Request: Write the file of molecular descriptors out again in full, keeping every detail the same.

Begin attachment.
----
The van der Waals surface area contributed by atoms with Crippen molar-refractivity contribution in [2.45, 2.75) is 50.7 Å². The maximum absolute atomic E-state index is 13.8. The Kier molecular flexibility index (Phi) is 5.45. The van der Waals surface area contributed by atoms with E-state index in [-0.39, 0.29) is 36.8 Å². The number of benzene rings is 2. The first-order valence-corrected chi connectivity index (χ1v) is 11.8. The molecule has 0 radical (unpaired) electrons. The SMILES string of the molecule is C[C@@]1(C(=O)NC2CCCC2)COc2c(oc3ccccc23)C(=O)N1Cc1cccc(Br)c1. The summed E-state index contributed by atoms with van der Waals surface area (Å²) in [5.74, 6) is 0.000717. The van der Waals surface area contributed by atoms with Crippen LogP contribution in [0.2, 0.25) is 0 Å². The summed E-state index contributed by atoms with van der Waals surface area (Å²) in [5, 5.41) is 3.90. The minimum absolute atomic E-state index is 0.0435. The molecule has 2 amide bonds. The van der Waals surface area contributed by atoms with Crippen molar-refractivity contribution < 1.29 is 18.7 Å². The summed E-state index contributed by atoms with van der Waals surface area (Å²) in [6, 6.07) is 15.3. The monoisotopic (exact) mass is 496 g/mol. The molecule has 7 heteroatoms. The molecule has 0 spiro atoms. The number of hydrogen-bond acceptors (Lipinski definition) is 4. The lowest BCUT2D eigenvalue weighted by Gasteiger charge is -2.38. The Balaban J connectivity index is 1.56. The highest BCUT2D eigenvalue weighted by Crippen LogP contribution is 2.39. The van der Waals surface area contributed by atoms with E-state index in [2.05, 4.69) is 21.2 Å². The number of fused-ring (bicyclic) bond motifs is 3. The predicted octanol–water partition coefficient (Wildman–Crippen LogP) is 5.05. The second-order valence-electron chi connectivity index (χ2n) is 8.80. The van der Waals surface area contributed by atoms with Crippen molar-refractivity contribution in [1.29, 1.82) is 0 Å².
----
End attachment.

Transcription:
The van der Waals surface area contributed by atoms with Crippen molar-refractivity contribution in [2.45, 2.75) is 50.7 Å². The maximum absolute atomic E-state index is 13.8. The Kier molecular flexibility index (Phi) is 5.45. The van der Waals surface area contributed by atoms with E-state index in [-0.39, 0.29) is 36.8 Å². The number of benzene rings is 2. The first-order valence-corrected chi connectivity index (χ1v) is 11.8. The molecule has 0 radical (unpaired) electrons. The SMILES string of the molecule is C[C@@]1(C(=O)NC2CCCC2)COc2c(oc3ccccc23)C(=O)N1Cc1cccc(Br)c1. The summed E-state index contributed by atoms with van der Waals surface area (Å²) in [5.74, 6) is 0.000717. The van der Waals surface area contributed by atoms with Crippen LogP contribution in [0.2, 0.25) is 0 Å². The summed E-state index contributed by atoms with van der Waals surface area (Å²) in [5, 5.41) is 3.90. The minimum absolute atomic E-state index is 0.0435. The molecule has 2 amide bonds. The van der Waals surface area contributed by atoms with Crippen molar-refractivity contribution < 1.29 is 18.7 Å². The summed E-state index contributed by atoms with van der Waals surface area (Å²) in [6, 6.07) is 15.3. The monoisotopic (exact) mass is 496 g/mol. The molecule has 7 heteroatoms. The molecule has 0 spiro atoms. The number of hydrogen-bond acceptors (Lipinski definition) is 4. The lowest BCUT2D eigenvalue weighted by Gasteiger charge is -2.38. The Balaban J connectivity index is 1.56. The highest BCUT2D eigenvalue weighted by Crippen LogP contribution is 2.39. The van der Waals surface area contributed by atoms with E-state index in [2.05, 4.69) is 21.2 Å². The number of fused-ring (bicyclic) bond motifs is 3. The predicted octanol–water partition coefficient (Wildman–Crippen LogP) is 5.05. The second-order valence-electron chi connectivity index (χ2n) is 8.80. The van der Waals surface area contributed by atoms with Crippen molar-refractivity contribution in [1.29, 1.82) is 0 Å².